Q°emotion - Emotional analysis platform
How to Enhance the Emotional Customer Experience?

November 21, 2019

Discover the treasures behind customers' emotions. Everyday thousands of comments are uploaded by consumers about brands through social platforms. All these comments are an amazing source of insight if you get to know how to use them.

The Effect of Emotion on Our Lives

When was the last time you felt emotions? Chances are, you’re feeling them right now because they are ingrained in how we experience life: in our responses, our decisions, and even our memories. However, emotions are highly individualized. For example, some may feel happiness in response to seeing a dog and decide to pet it, but others might instead feel fear, causing them to walk away. That being said, such acts are rather instinctual.

Contrarily, the experiences that tend to warrant more thoughtful responses and decisions are emotionally-charged, such as buying a new car. For this reason, we remember these types of experiences better. If an experience is not overly emotive (such as petting a dog), we tend not to give it much retrospective thought, but our responses and decisions about heavily emotional experiences like purchasing a car will consequently be more significant.

This same logic applies to consumerism. Providing an emotional customer experience, beyond meeting the customer’s basic needs, can create a stronger connection between the customer and the company. Such a connection makes the customer more likely to come back, a valuable difference because even a 5% increase in customer retention can cause a 75% increase in the company’s profitability (Harvard Business Review). Additionally, it makes the customer more likely to recommend the company to others, as one satisfied customer can refer as many as nine other people (Feedier).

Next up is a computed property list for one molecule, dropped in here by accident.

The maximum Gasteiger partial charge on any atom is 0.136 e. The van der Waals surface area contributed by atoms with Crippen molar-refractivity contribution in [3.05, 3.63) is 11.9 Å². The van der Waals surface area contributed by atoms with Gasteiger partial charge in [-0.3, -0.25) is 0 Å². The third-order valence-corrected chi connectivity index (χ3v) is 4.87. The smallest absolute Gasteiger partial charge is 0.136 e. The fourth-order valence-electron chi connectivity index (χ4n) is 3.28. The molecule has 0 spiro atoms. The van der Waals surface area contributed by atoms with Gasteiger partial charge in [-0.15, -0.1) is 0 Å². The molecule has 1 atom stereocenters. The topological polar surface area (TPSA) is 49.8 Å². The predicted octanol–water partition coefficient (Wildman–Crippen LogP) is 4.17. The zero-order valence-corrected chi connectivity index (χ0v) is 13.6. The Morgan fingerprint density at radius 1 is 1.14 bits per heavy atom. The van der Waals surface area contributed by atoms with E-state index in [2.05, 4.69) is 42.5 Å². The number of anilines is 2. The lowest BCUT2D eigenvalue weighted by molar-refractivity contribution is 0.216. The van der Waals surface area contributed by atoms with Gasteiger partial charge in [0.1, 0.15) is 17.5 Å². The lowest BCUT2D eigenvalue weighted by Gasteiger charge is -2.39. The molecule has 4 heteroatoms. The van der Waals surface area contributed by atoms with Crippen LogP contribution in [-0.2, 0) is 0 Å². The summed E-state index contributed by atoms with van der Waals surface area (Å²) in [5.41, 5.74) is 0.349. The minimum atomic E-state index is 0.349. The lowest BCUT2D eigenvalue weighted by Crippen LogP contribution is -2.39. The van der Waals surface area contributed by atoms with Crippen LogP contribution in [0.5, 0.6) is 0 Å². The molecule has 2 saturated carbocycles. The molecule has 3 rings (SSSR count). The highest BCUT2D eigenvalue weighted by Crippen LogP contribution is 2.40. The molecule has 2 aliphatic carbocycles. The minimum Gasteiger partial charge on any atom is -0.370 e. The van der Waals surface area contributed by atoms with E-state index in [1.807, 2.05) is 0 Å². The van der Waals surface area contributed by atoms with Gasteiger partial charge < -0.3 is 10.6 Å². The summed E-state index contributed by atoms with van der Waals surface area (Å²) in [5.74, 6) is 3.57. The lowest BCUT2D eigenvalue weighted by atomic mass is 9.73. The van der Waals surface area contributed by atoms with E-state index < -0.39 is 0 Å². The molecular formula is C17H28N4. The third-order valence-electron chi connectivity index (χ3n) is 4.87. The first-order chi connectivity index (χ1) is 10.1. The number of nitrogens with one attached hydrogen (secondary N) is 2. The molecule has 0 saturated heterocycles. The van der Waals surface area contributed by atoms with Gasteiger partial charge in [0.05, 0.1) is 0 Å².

Understanding the Complexity of Emotions

In order to create an emotional customer experience, a company must first understand the complexity of the customer’s emotions during the interaction. Moreover, it is important to avoid judging interactions simply as successful or failed because this metric does not sufficiently evaluate the customer interaction.

For example, imagine you go to a store to buy a computer. You are immediately welcomed with a refreshment, then helped by an employee who takes the time to answer all of your questions and set up the computer you choose. Was your interaction successful in the company’s eyes? Yes, you made a purchase, but you surely have purchased items from countless stores and have only returned to some of them. However, much less frequently do stores offer an enjoyable experience, and chances are, you have returned to all of them because you can count on employees understanding your needs and anticipating means of bettering your experience.

Every customer has different priorities, so taking the time to understand them allows the company to better cater toward such needs and interact with him or her on a more personal level. When customers feel they are being understood and cared for, they are more likely to associate their experience with stronger positive emotions, as opposed to simply having their basic needs satisfied. In fact, there are seven primary human emotions (happiness, surprise, calmness, fear, sadness, anger, and disgust), all of which can be assigned to any aspect of a customer experience.